How The Apocalypse Brought Elle Fanning And Peter Dinklage Together
‘I Think We’re Alone Now’ is now in theaters
When you think of what the apocalypse might look like, most people would instinctively think of nuclear fallout, zombies, and Mad Max-esque death battles. Scary stuff! But what if the peace and quiet of the end is something you would actually relish? I Think We’re Alone Nowis here to answer that question.
For Del (Peter Dinklage)—a reserved, methodical misfit, content with drinking wine and burying bodies—things seem to be going pretty okay as the sole survivor of said apocalypse. That is, until Grace (Elle Fanning), a rambunctious, loquacious teen who mysteriously appears with a car stocked with M-80s, turns his world upside-down.
Helmed by Reed Morano of The Handmaid’s Talefame, it’s a brooding, yet surprisingly stirring, spin on your typical apocalypse tale. And maybe that’s because, at its core,I Think We’re Alone Nowis not really your classic end-of-the-world drama. Instead, it’s a meditation on the nature of human relationships—the desire for the stability that solitude brings, humankind’s distaste for the unknown, the burdens and eventual rewards of companionship.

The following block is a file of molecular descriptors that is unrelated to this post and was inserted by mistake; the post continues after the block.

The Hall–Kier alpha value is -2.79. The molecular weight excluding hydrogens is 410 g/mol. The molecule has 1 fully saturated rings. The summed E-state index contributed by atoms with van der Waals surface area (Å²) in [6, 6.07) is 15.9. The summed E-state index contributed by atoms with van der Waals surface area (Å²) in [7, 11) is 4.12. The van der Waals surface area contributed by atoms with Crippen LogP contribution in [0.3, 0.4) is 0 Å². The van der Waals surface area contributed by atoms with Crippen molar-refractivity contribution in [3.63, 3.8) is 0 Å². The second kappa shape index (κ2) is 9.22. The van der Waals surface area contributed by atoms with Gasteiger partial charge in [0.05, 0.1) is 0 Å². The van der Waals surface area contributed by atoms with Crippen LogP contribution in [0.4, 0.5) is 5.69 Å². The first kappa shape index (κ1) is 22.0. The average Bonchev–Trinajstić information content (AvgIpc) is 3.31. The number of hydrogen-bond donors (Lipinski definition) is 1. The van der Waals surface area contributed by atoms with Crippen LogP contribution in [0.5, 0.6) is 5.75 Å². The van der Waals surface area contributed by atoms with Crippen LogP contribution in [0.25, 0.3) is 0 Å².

Heady stuff, right? Well, to break down what exactly goes down in the film, we decided to talk to Fanning about preparing for the end of everything, her offscreen friendship with Dinklage, and why, sometimes, it's better leaving things a mystery. Read our Q&A, below.
What drew you to a story as darkly comedic as I Think We’re Alone Now? It’s definitely a big shift away from traditional apocalypse narratives.
I guess there were a lot of components [that attracted me to the script]. When I got it, Peter was already attached to star and produce, so he kind of brought everybody together. He brought Reed on too. At the time,The Handmaid’s Tale hadn't come out yet, but there was a lot of buzz around that, and I had seen Meadowland, which Reed directed and [served as cinematographer for], so I was just very excited to see what she could do with this story, which was such a unique telling of the apocalypse. Like, it’s an apocalypse story we haven't seen before, and it reminded me of Harold and Maude, or just this quirky relationship film about these two people that really would never have been brought together in the real world if it wasn't for the apocalypse. They would never have that relationship. And I just thought it was such a beautiful one in how they balanced the seriousness [with humor]. The scenario that was happening was very grounding, but also how there's a lot of comedy in it, which is what we do in life, you know? There's huge, huge things happening, but we also bring out the lightness as well.